I Don’t Know, I’ll Get Back to You
The 8 Words Everyone Should Know (and Use!)
“I don’t know, I’ll get back to you.” This simple sentence may not seem like much, but these are the most important eight words to learn in business. Too often, we’re pressured to give an answer or a commitment on the spot – and too often we do. Perhaps it comes from a fear of disappointing others or coming off as unknowledgeable, but being too quick to say yes can lead to huge problems. We may not even know what we’re committing to or if what’s being asked of us is possible. Next time you’re unsure about saying yes to something, say “I don’t know, I’ll get back to you.”
Let these magic words be your mantra. They prevent you from getting locked in to a project and give you time to gather more information. Giving yourself time to investigate has a much better chance of creating credibility than saying yes to everything. Plus, taking a little extra time will always be better than overpromising and under-delivering. Consult with your team first – you’ll gain credibility with them and your boss when you do deliver.
“I Don’t Know, I’ll Get Back to You” FAQ:
1. What if your boss needs the project in three weeks, and your team says it’s going to take six?
If you’re honest with everyone about what’s on the table, you can negotiate. It shouldn’t be a win/lose situation and you should be able to find a compromise. I like aggressive estimating just as much as the next leader, but not at the cost of quality. We should always be pushing ourselves, but if you try to cut corners, it costs more in the end.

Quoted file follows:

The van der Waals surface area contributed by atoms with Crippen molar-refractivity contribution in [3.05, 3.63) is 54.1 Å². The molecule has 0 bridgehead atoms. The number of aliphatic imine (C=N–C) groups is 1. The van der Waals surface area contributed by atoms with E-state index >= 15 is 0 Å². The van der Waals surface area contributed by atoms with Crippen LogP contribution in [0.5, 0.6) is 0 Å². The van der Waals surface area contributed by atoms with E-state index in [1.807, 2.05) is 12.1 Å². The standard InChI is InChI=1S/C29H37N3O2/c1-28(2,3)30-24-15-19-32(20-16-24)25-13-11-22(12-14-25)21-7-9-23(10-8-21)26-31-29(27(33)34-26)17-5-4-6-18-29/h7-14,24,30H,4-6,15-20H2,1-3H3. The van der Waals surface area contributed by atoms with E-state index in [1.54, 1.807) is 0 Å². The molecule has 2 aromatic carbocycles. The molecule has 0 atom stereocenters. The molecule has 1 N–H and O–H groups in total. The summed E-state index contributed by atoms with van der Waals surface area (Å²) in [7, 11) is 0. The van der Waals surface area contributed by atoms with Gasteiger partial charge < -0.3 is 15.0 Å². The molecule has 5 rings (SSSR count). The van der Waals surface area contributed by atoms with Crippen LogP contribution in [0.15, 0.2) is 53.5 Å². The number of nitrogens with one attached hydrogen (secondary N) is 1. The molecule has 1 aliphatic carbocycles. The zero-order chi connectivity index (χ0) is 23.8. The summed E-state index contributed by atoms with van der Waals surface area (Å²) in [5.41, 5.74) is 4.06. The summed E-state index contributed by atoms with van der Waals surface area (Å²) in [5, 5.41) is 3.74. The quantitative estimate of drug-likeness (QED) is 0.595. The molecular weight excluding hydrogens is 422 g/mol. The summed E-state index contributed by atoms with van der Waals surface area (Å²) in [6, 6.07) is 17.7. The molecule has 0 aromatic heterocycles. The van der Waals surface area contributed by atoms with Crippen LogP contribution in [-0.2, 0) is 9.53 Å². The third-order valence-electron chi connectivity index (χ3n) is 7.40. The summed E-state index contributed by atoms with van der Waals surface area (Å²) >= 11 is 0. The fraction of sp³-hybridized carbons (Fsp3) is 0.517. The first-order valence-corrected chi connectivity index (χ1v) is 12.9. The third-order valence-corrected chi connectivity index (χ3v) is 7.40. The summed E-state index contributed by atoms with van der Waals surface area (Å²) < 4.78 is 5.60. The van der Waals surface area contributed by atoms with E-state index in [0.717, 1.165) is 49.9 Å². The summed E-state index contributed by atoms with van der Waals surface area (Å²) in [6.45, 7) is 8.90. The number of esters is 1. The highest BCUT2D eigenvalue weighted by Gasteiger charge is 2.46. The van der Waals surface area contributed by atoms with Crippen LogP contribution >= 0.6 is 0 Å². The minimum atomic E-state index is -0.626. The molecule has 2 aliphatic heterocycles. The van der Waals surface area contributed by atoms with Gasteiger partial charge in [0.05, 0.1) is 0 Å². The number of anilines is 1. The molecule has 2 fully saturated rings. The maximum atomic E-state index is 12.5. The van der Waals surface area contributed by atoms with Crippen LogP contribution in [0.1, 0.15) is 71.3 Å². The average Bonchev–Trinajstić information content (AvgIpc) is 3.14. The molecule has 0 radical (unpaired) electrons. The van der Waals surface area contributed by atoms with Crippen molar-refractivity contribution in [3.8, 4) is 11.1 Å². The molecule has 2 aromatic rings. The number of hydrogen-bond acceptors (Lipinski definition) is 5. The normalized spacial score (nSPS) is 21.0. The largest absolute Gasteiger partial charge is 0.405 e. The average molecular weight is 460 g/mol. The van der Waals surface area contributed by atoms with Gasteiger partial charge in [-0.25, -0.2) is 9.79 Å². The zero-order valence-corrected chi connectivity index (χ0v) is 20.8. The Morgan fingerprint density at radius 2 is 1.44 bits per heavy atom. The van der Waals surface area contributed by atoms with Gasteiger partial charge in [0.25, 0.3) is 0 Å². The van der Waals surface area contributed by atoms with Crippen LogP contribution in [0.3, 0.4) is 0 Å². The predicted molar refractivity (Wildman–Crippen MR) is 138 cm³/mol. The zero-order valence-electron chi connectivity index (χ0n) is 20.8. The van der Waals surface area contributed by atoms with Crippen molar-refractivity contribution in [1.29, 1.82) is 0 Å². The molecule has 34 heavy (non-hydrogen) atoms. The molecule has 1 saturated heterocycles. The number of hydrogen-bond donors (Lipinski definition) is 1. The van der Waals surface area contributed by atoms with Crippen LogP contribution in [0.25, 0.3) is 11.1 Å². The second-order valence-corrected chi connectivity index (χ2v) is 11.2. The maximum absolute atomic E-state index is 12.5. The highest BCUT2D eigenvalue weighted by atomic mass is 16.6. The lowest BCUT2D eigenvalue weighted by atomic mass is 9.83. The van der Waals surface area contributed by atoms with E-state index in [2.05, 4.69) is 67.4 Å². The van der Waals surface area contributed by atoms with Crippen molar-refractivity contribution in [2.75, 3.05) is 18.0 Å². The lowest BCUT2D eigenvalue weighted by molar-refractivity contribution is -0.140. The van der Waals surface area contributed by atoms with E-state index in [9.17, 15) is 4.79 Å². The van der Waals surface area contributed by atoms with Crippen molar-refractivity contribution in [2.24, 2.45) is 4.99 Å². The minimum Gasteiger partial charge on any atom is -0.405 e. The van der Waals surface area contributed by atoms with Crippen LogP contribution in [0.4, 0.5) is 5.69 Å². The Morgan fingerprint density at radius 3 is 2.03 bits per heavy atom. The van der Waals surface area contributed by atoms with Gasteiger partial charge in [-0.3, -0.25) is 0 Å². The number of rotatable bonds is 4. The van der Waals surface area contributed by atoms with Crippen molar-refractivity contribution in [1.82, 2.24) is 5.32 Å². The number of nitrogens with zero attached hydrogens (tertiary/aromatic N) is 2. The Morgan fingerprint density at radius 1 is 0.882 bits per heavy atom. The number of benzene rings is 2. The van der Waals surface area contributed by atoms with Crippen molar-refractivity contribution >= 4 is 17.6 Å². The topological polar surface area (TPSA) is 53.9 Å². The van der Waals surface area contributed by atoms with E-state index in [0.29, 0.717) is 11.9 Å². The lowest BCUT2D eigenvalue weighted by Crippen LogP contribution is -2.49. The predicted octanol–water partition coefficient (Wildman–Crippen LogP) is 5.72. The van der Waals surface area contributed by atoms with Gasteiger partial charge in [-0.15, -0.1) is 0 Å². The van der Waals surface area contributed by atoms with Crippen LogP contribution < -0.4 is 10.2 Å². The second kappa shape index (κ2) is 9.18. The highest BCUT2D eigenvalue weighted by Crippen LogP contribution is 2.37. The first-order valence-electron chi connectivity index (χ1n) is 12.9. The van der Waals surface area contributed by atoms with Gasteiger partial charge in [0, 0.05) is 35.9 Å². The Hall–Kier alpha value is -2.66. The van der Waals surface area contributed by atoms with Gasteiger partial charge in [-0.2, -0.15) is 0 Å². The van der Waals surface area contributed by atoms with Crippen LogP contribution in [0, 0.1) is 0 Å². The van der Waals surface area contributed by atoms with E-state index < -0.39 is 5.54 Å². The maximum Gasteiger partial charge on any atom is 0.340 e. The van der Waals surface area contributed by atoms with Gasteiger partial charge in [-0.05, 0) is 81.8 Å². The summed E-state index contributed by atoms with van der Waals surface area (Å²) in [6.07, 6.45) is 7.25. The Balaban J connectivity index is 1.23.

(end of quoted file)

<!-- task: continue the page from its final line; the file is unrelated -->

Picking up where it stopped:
2. What if you’re dealing with someone that’s pressuring you to say yes?
Just repeating the magic words “I don’t know, I’ll get back to you” tends to be helpful with insistent people. That said, you do actually have to get back to them at some point. It should be a strategy to buy more time, not a way to say no.
3. What If they’re really insistent and won’t take no for an answer?
Walk away from the table. If they’re being unreasonable, there’s not much you can do. Do the best you can with the project, support your team, and don’t promise something you can’t deliver. This is a great time to take the leadership role and choose to do it on a reasonable timeline. Nobody’s life is on the line if you’re making video games (or most other jobs).
Informed decisions are the best decisions, so buy yourself some time, investigate, and keep the credibility, quality, and budget of your projects intact. Let “I don’t know, I’ll get back to you” become your new favorite phrase. It’ll pay you back tenfold.